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An untimely flight: Dickinson airport authority looks ahead following loss of Delta service

The recent departure of Delta Air Lines service from the Dickinson Theodore Roosevelt Regional Airport hung in the air at the regular Dickinson Airport Authority commission meeting Thursday evening.

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The Dickinson Airport Authority Commission discusses the future Thursday at Dickinson Theodore Roosevelt Regional Airport. (Press Photo by Andrew Wernette)

The recent departure of Delta Air Lines service from the Dickinson Theodore Roosevelt Regional Airport hung in the air at the regular Dickinson Airport Authority commission meeting Thursday evening.

Delta announced in October that it would suspend its twice-daily flights between Dickinson and Minneapolis on Dec. 1, citing a lack of profitability and demand. The airline reportedly averaged around 60 percent load capacity in August and September.

United Airlines is now the sole airline servicing the airport. It has twice-daily flights to Denver International Airport.

Dickinson airport manager Kelly Braun said Delta representatives have been packing their equipment out of the airport in recent days.

“We should see all of their stuff out of the building before the end of this month,” he said.

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In terms of coping with the gap left by the airline, Braun said it was “a matter of logistics.”

Complicating things is the recent departure of an operations staff member, he said. With the loss of revenue from Delta, Braun said he and other operational staff are pondering how fast they want to fill that position.

All of this will have an impact on next year’s budget, he said, which the commission will discuss in January.

“We’ve got to clamp down on expenditures unless they’re emergency in nature,” he said.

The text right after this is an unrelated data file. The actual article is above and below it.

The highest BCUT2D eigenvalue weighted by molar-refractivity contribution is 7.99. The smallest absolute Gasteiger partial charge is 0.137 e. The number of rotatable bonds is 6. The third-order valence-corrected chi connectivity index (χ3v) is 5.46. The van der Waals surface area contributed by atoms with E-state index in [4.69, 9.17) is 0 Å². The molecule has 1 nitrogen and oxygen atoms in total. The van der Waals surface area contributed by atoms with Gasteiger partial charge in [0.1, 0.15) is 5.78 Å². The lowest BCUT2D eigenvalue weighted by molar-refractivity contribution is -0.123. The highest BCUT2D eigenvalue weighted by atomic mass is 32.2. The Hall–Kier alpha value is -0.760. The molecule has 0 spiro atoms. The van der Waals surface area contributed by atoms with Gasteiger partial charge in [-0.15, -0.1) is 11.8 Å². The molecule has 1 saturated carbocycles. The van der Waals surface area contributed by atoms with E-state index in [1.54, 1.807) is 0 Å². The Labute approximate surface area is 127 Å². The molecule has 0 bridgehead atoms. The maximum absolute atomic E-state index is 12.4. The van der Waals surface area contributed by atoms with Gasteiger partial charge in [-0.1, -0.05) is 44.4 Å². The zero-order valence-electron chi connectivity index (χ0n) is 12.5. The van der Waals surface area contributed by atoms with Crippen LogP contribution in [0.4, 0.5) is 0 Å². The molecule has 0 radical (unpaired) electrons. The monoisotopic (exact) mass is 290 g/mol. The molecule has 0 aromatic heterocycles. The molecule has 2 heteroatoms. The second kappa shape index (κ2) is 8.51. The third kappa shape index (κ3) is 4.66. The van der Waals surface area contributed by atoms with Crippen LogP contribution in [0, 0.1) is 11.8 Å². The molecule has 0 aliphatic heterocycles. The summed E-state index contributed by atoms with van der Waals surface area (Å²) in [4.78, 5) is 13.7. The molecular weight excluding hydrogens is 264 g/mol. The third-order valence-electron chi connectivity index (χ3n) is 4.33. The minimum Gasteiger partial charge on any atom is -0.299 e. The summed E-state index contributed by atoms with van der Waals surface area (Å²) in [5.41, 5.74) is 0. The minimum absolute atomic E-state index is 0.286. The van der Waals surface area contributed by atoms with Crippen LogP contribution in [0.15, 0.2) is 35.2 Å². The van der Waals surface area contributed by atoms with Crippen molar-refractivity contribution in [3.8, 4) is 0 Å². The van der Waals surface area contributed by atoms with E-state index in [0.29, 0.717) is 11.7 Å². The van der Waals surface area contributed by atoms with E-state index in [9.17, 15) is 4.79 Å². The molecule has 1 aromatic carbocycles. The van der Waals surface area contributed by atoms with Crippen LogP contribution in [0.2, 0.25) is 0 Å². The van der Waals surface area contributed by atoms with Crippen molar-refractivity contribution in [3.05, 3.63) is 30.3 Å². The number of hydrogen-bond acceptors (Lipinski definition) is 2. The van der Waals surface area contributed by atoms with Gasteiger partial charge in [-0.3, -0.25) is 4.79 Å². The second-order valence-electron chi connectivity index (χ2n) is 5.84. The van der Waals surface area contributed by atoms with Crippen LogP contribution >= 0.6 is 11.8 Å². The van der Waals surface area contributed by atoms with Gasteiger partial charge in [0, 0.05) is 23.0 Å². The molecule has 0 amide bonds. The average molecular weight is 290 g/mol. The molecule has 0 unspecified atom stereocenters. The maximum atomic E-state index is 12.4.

In the meantime, Braun said the airport is looking at trying to add more flights with United. He said the airport is using the services of Boyd Group International, an aviation consulting agency based in Colorado, to acquire passenger travel data on those who pass through the airport’s gates.

“That can give us a good picture of where folks are going in the country,” he said.

With this, Braun said the airport hopes to approach United with something that could convince them to increase their service.

Another issue weighing on the airport is a slump in boarding numbers. About 37,000 boardings were recorded through October this year, which is around a 24 percent decrease to last year’s roughly 48,000 boardings over the same period.

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“We’ll probably finish out the year (at) 40-some thousand,” Braun said.

He predicted that yearly boardings would remain between 30,000 and 35,000 in the future until the local oil industry experiences an uptick, to which commission secretary Craig Steve agreed.

“You bring more opportunity, there’s going to be more boardings,” said Steve, who owns All American Travel in Dickinson.

Braun said it was worth noting that airlines are trending toward increasing the capacity of their aircraft so more people can be moved with fewer flights. If this becomes true for Dickinson, he said more flights from the airport may not be necessary.

“The direction that we’re moving is to accommodate that,” Braun said.

Braun said that, for Dickinson’s size, it was impressive that the airport held commercial service that connected to two different hubs in the country.

“It’s unfortunate that we lost that, but it was nice for a while,” he said.

Moving forward, Braun said they could perhaps see it again in the future.

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Braun said one of the points he expected Boyd Group to relate next month is a trend of similar pullouts happening at other regional airports on the eastern side of the country. In these cases, he said some areas are in “real danger” of losing air transportation service.

“We’re fortunate we’re not in that situation here,” he added.

Related Topics: DICKINSON
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